'A decent, relatively affordable place to grab a surprisingly good meal'


Open Mon–Wed 7am–1am, Thu–Fri 7am–3am, Sat 8am–3am, Sun 8am–midnight

You can’t fault a place for having plug sockets. At least, that was the first thing that sprang to mind when I spotted those inconspicuous little outlets built in beside every table at VQ Notting Hill. In a way, the novelty of having somewhere to charge your phone during drinks or lunch encapsulates VQ’s character pretty nicely: it’s a place that ostensibly exists to serve the undiscerning 2016 socialite, a pit stop during a typical west London night out or the easy choice if you’re avoiding anywhere too strenuous or ‘dinner-y’.

VQ is free wi-fi. It’s Radio One on the speakers. It’s mood lighting and leather seats in the booths. So what a pleasant surprise it was, then, to find that VQ surprised me at all.

Notting Hill’s VQ, like the others (Chelsea and Bloomsbury are home to sister branches) is pretty unassuming when it comes to looks. Frankly, I’d struggle to pick it out from any other bar or fancy gastropub in Notting Hill.

The atmosphere was hard to pin down considering the place was nigh-on empty at half seven on a Tuesday night, but I expect during busier hours it likely becomes the sort of bustling, not-entirely-unfriendly and mostly unpretentious nightlife spot that tends to prove particularly popular on a Saturday night at around nine or ten o’clock. As a place to be, it’s serviceable, not special. As a place to eat, however, it’s got a hell of a lot over on its competition.


I was honestly ready for an entirely unremarkable, albeit decent, meal. The menu did nothing to dissuade those expectations—we’re talking burgers, hot dogs, steak, fish and chips, salads, a bit of pasta, all that sort of thing. The first word that springs to mind is ‘unadventurous’.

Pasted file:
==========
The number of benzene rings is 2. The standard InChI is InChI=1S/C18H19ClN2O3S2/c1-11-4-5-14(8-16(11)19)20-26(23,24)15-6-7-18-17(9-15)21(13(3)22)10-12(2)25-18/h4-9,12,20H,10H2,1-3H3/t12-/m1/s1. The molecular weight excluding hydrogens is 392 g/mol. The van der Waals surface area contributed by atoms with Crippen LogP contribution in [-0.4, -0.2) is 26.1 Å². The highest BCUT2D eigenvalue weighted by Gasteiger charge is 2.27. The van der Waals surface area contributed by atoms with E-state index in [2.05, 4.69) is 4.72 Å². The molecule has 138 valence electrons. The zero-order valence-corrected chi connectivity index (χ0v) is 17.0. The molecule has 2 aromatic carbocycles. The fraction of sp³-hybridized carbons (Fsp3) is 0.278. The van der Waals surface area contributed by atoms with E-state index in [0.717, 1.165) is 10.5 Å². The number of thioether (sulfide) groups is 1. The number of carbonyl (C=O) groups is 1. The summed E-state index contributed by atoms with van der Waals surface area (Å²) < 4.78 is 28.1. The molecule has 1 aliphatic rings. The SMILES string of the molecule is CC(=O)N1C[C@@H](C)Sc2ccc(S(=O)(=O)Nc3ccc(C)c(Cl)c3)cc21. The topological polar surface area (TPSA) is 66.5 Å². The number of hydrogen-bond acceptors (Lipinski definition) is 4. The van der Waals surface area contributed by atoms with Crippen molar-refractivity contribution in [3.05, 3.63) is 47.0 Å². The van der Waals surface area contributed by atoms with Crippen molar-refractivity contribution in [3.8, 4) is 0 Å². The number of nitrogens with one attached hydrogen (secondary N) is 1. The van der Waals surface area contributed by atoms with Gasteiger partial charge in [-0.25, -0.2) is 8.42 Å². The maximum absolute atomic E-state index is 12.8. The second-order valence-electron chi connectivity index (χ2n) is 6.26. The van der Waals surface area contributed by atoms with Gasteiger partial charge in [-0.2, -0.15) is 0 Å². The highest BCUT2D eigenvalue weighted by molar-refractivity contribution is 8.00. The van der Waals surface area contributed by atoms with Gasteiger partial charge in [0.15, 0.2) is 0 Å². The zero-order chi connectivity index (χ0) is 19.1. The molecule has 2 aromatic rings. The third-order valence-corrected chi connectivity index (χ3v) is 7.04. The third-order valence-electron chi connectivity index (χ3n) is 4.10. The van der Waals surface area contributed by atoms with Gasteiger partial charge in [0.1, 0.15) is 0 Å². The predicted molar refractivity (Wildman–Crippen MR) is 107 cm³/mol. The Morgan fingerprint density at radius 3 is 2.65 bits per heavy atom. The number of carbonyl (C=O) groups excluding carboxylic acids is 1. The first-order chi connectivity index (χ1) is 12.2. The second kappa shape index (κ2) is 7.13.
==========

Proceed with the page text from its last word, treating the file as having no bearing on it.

Frankly, however, VQ are well within their rights to be unadventurous when the execution is as satisfying as it was. My breaded chicken burger (£6.95) was heftier than I expected, perfectly tender and came served with a truly excellent burger sauce, even if the sweet chilli mayonnaise was light to the point of being unnoticeable. The sweet potato fries (£4.95), while slightly pricey, proved a workable accompaniment. Value-wise, that was a weird one, but shelling out a fiver on fries becomes far easier when you realise you’ve only spent £7 on a great burger.

My guest’s steak and chips (£21.95) included a decent cut of steak cooked just on the rare side—never a bad thing—some pretty standard-fare chips and a tremendous green peppercorn sauce. I’ve had worse steaks in places in London that place more of an emphasis on their red meat, so it was nice to find that VQ pulled it off rather well—although I’d be very hard-pressed to call it a steak worth more than twenty quid.

Both meals were well-portioned and the desserts—apple crumble and custard (£6.50) and lemon drizzle cake (£6.50)—were fulfilling and beautifully presented.

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That menu, and the food that came with it, pretty much sums up VQ. As a place to go for a drink, it’s no better or worse than half the other bars in Notting Hill. As a place to push the gastronomic boat out, it falls by the wayside to some of west London’s more exciting restaurants.

As a decent, relatively affordable place to grab a surprisingly good meal with a load of friends before a night out, however, it might well be your best bet.

VQ, 24 Pembridge Road, Notting Hill, London W11; 020 3745 7224; www.vqrestaurants.com

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